A mayor, not a magician
The DA’s Herman Mashaba and Solly Msimanga are currently trying to revitalise Johannesburg and Tshwane respectively. Tony Williams had a similar task at hand when he was appointed as mayor of Washington DC in 1999. During a recent visit to South Africa, h
tony Williams recalls a sign that hung in his mother’s beauty salon in Los Angeles when he was a boy. It read: “Remember ladies, you must have enough hair for the style you want. We are beauticians, not magicians.” His mother’s down-home philosophy guided Williams when he became mayor of Washington DC, America’s capital city, in 1999. He was criticised for spending too much money on the wealthy rather than directly on services for the poor, for instance by upgrading parks and giving incentives to companies to move to Washington.
He responded by saying he had to spend money on such things to attract investment, which would grow the economy, which in turn brought in the taxes, which financed investment in services for the poor.
“You must have enough economy for the things you want to do. Everyone can talk about redistribution, but if you’re just redistributing a declining pie, what good does that do anybody?”
Notwithstanding the naysayers, the proof of his mother’s philosophy was in the results. Williams inherited a city on the brink of financial collapse from his predecessor, Marion Barry, who was a civil rights hero but a very poor administrator.
By the time he left office in 2007, Williams had turned the city around, attracting large investments and leaving it with sizeable cash reserves, a good bond rating, a more accessible healthcare system, a new major-league baseball stadium, decreased crime rates and a growing population.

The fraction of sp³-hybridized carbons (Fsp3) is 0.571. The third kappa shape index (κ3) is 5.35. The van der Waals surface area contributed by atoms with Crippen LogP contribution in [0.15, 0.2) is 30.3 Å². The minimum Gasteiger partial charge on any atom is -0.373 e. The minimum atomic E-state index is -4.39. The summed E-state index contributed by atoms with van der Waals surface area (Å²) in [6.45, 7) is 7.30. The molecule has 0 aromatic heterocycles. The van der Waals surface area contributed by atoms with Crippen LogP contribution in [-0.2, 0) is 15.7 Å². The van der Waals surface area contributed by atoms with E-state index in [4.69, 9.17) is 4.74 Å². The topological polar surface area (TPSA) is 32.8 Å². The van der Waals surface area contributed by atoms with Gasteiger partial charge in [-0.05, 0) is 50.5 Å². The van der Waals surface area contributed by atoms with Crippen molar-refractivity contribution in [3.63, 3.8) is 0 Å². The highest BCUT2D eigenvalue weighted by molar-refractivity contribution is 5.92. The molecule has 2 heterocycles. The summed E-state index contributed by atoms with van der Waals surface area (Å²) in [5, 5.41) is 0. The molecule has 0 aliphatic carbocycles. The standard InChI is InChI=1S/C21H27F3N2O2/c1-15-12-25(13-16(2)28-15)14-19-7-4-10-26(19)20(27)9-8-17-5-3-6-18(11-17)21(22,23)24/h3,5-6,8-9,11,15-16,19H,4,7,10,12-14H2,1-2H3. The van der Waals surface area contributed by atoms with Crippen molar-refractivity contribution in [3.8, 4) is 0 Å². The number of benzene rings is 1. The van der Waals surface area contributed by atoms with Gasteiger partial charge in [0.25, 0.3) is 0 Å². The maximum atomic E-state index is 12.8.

Williams conveyed his philosophy to Johannesburg mayor Herman Mashaba and Tshwane mayor Solly Msimanga when he visited Gauteng recently to enhance dialogue between the US and South Africa on best practices in city management and urban revitalisation. Washington DC and Pretoria are sister cities.
As it happened, Msimanga and Mashaba are running cities which the DA recently took over from the ANC. So, as he did, they are in a sense rebuilding their cities. Mayor of Washington DC from 1999 to 2007 Mayor of Tshwane Though reluctant to “preach”, Williams did say the most important lesson of his experience for any mayor was that rebuilding a city is about rebuilding a sense of community in all its different aspects. And the key to that, in turn, is rebuilding public trust. “Public trust is public accountability, it’s stewardship; it’s fiduciary responsibility for the assets of the city. Certainly the budget is a part of that. Accountability is about transparency. You should be able to know what public officials are doing with your money. It’s not their money. They’re not supposed to aggrandise themselves with your money.” Fond of metaphors, Williams says being a mayor is like being a gardener, creating the right conditions for the economy to grow. A key part of that is public trust. Which includes being able to reassure investors that things at least won’t get worse. Public trust was the foundation on which he started to improve public safety and basic public services like keeping the streets clean. Even removing graffiti and fixing broken windows were important, he said.
Making tough choices
This public trust, faith and respect were vital to enable his government to take the next big step, which was making hard choices, “without being run out of town”.
“Because if you promise everything to everybody you end up not being able to do anything for anybody [ . . .] If you deliver on those basic things, then they’ll stay with you even with really hard decisions.”
One of Williams’s toughest decisions was to close the city’s major general public hospital in 2001. Some locals believe he did so simply to cut costs to save the city from bankruptcy.
He describes it differently, saying the District of Columbia General Hospital wasn’t really serving the best interests of the poor. Poor residents had no healthcare until they really got sick and then they had to go to the subsidised public hospital – “the poor persons’ hospital” – for emergency treatment.
“That was your healthcare. I was saying, ‘Why is it that when you’re poor, you can only get care when
Herman Mashaba Mayor of Johannesburg